Family Worship

May 2, 2010

When it comes to books about theology and the Christian life it has been said for every new book one should read two old books. Wonderfully rich theology is contained in them. I wanted to mention one such book.

Thoughts on Family Worship by James W. Alexander
Which can be read for free at the link below.

I am the worship leader in my home

One of the primary reasons worship is misunderstood, misconstrued or otherwise neglected in the church is because it is being neglected in the home. Family worship as the name communicates is the collective worship given to God by the members of one household.

It would be incorrect to say that leading in scripture reading, singing of hymns and spiritual songs or in prayer, would be in addition to the responsibilities of a husband and father. More correct would be that these activities are the outpouring of a healthy family whose leader is fulfilling his responsibility to those entrusted to his care, through family worship.

Leading and modeling

After the initial understanding of the call to family worship many efforts in such an endeavor fall short still. A great leader once said I never ask my troops to do something that I would not myself do nor know nothing about. Family worship time should be an expression and an indication of each member’s personal worship and devotion time. In most cases, neither family nor individual worship will exceed that which is modeled by the father/husband as the shepherd of his family.

Methods of family worship

The author gives a suggestion and example of how a family devotion time might be conducted. Inquiries of the family as to the particular graces extended to them throughout the course of their day for which collective praises might be rendered and or further supplications of continued grace in those matters. The father/Husband might turn the family’s attention to a hymn that has blessed his own devotion time during the week. He might teach the hymn if necessary, lead the family in singing and probe the depths of the theological truths within the hymn and consult the scriptures for edification.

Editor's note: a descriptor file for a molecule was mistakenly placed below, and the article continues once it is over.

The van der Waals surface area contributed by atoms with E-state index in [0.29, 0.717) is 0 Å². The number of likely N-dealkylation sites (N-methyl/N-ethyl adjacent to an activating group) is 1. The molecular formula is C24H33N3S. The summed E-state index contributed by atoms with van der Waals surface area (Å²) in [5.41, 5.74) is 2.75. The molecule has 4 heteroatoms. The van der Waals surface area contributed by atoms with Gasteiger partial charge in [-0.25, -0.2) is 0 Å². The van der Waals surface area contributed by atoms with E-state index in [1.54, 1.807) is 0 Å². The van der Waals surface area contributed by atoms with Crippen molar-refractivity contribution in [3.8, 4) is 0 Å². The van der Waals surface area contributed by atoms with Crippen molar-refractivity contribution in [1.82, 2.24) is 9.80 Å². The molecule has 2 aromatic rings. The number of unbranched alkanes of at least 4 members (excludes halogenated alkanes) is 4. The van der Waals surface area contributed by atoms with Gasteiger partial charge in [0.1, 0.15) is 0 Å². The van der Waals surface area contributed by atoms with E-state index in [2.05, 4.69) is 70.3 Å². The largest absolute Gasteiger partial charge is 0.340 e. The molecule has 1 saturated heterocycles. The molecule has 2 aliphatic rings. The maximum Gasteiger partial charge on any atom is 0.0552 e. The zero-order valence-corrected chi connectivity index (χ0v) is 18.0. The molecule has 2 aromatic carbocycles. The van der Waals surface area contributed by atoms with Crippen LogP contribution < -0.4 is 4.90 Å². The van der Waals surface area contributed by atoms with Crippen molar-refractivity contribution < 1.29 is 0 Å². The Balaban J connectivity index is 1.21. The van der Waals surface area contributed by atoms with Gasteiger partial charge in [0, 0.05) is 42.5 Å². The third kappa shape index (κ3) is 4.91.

In conclusion, the father/husband has a particular role in molding the worshippers entrusted to his household. This is no small task and one that he does not go at alone. God has been using the godly examples of fathers, since creation, to teach their children what an acceptable sacrifice looks like. Able learned how to prepare his sacrifice to the Lord, no doubt, through the teaching and example of Adam and it was acceptable in the Lord’s eyes.




It’s been a busy week, and I haven’t had a chance to post anything. I have come across several good posts on-line though, and since I don’t know which to link to, here’s a smorgasboard of good stuff from around the web (as usual, I found most of this stuff thanks to Tim Challies and Justin Taylor!):

  • John Piper wrote a thought-provoking post entitled, “Why I Don’t Have a Television and Rarely Go to Movies” . This post also includes a wonderful example of humbly confessing sin. 
  • Keith and Kristen Getty have released a new album of modern, celtic-style hymns. Their lyrics are saturated with Scripture and their music is beautiful! You can listen to samples and/or order the CD here.